South Portland set to expand preschool programming
SOUTH PORTLAND — Thanks to a $125,000 grant, the city next year will expand public preschool education to 4-year-olds at Kaler Elementary School.
The expansion is the latest step in the School Department's goal of universal preschool access by 2015, Superintendent Suzanne Godin said. It comes two years after the district opened its first public preschool, which serves future Skillin and and Brown elementary school students, at the Opportunity Alliance Family Center at 50 Lydia Lane.
Like the Brick Hill preschool, Kaler was targeted for preschool expansion because of the neighborhood's high poverty rate (54 percent) and problems with kindergarten truancy, which Godin said can predict future drop-out rates.
"Truancy rates in South Portland are highest in kindergarten, and students who miss that much school are at risk of failure or dropping out," she said. "We're trying to instill that love of learning early on, and the foundation that learning is important."
The district has had good luck with preschool. The first 12 students who attended pre-K classes at Brick Hill all navigated kindergarten this year with no need for any additional support, Godin said.
The next 12 students, who will start kindergarten next year, also seem prepared, she said.
Kindergarten students entering school unprepared for the standard curriculum is a growing problem in South Portland, probably because of declining levels of adult literacy.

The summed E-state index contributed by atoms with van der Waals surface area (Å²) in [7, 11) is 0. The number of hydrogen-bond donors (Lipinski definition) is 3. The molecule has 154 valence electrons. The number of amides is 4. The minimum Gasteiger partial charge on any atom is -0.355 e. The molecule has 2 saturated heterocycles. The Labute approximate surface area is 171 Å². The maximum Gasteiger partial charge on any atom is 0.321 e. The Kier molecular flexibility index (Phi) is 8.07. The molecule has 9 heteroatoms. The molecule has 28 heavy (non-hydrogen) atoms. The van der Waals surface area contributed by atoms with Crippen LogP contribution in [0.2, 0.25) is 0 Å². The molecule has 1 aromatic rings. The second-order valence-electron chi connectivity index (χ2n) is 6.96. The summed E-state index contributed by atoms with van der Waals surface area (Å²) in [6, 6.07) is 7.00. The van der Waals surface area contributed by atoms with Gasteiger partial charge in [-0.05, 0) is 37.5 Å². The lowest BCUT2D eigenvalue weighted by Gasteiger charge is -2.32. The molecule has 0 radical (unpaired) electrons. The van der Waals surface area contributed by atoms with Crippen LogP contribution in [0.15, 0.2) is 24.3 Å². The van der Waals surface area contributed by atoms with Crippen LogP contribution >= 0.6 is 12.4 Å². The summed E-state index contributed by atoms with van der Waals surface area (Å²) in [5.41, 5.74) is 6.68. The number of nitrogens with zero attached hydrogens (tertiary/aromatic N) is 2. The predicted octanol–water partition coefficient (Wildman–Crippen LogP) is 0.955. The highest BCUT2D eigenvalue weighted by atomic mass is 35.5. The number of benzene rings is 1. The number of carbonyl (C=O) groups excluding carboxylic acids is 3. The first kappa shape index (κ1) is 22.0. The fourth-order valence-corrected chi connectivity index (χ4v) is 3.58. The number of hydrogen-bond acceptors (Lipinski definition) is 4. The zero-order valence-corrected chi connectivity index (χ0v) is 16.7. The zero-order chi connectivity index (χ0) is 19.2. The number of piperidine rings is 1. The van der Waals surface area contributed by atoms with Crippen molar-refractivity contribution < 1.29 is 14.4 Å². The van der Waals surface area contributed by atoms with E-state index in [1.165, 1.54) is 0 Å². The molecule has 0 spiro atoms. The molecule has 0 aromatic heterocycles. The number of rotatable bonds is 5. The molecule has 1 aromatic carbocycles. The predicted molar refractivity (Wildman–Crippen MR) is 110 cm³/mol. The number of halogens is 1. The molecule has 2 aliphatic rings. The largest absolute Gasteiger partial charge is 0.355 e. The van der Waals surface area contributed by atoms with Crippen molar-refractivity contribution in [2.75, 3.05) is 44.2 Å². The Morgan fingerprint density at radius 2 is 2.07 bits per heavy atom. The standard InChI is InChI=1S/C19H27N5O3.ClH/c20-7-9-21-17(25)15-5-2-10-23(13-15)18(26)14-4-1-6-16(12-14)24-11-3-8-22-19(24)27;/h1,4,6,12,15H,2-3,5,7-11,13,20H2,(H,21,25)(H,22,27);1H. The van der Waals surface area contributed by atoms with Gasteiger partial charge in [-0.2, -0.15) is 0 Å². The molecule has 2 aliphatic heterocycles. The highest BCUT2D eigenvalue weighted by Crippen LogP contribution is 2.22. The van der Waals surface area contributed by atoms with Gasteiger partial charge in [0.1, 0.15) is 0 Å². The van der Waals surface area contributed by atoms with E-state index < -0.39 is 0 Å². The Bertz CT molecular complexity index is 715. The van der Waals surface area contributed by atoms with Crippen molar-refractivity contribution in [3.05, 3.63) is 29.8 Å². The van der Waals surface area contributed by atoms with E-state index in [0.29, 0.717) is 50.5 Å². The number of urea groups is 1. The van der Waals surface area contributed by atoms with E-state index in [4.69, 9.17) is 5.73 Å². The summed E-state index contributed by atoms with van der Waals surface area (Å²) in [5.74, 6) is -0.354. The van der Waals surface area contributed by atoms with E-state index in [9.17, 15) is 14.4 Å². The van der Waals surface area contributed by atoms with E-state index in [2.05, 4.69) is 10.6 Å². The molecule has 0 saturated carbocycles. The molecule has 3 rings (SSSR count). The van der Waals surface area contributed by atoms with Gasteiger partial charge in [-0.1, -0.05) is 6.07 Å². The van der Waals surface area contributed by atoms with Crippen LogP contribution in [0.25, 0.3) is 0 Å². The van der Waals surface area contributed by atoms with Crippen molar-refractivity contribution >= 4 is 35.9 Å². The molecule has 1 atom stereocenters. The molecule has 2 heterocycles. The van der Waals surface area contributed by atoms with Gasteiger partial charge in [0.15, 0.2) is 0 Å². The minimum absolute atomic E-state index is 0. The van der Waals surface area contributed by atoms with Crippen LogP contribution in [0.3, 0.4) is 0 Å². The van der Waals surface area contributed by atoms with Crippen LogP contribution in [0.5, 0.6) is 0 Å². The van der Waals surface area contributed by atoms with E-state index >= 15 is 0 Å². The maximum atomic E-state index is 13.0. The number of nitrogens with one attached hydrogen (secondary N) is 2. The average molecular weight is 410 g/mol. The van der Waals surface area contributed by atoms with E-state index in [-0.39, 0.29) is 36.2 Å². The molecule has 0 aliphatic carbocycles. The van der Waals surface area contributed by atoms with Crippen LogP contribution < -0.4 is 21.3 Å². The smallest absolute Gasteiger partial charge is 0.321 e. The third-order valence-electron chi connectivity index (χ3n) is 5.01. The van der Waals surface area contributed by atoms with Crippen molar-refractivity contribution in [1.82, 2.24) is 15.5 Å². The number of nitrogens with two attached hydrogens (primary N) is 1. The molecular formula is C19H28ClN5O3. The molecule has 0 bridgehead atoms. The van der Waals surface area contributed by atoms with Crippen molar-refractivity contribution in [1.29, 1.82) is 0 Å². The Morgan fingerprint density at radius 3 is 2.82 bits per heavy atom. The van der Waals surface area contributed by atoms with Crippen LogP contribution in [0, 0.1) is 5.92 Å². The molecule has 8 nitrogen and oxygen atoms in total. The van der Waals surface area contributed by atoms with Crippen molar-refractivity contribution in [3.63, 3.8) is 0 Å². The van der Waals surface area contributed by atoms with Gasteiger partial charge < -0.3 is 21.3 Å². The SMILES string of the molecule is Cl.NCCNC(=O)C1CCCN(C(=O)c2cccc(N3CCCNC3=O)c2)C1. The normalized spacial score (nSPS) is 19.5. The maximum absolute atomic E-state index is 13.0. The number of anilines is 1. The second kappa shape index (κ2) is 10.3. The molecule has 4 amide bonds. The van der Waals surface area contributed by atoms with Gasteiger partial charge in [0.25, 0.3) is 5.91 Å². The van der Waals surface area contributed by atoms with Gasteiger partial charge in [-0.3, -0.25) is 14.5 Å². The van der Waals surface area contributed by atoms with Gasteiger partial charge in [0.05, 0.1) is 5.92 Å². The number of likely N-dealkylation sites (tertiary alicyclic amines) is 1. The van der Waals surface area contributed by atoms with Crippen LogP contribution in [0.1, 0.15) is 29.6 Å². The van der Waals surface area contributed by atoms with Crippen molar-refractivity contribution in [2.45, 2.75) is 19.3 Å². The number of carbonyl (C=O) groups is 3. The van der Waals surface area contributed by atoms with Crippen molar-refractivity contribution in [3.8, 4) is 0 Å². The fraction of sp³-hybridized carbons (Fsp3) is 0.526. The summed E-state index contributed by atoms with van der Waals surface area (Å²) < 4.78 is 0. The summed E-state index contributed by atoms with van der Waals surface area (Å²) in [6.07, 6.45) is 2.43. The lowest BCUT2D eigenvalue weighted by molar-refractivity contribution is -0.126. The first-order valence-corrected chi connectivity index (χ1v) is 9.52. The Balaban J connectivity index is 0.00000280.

School Board Chairman Tappan Fitzgerald said a successful preschool program will level the playing field.
"Some kids are fortunate enough to know their letters, numbers and colors, things like that," Fitzgerald said. "Others show up and don't have that information. This is going to be a great program, and the kids will really flourish with it."
In its first year, the Kaler program will be funded almost entirely by a $125,000 grant from Portland's Great Bay Foundation. The district will also contribute about $30,000 in the form of in-kind materials and professional development. Most of the funding will go to the cost of teacher and education technician salaries.
Next year, Fitzgerald and Godin predicted, the district will absorb the total cost of the program. Fitzgerald said funding might be found through savings the district hopes to realize in the coming fiscal year.
"Our hope is not to raise the budget at all but, in my opinion, this is probably some of the most important work that the School Board and the superintendent have ever done."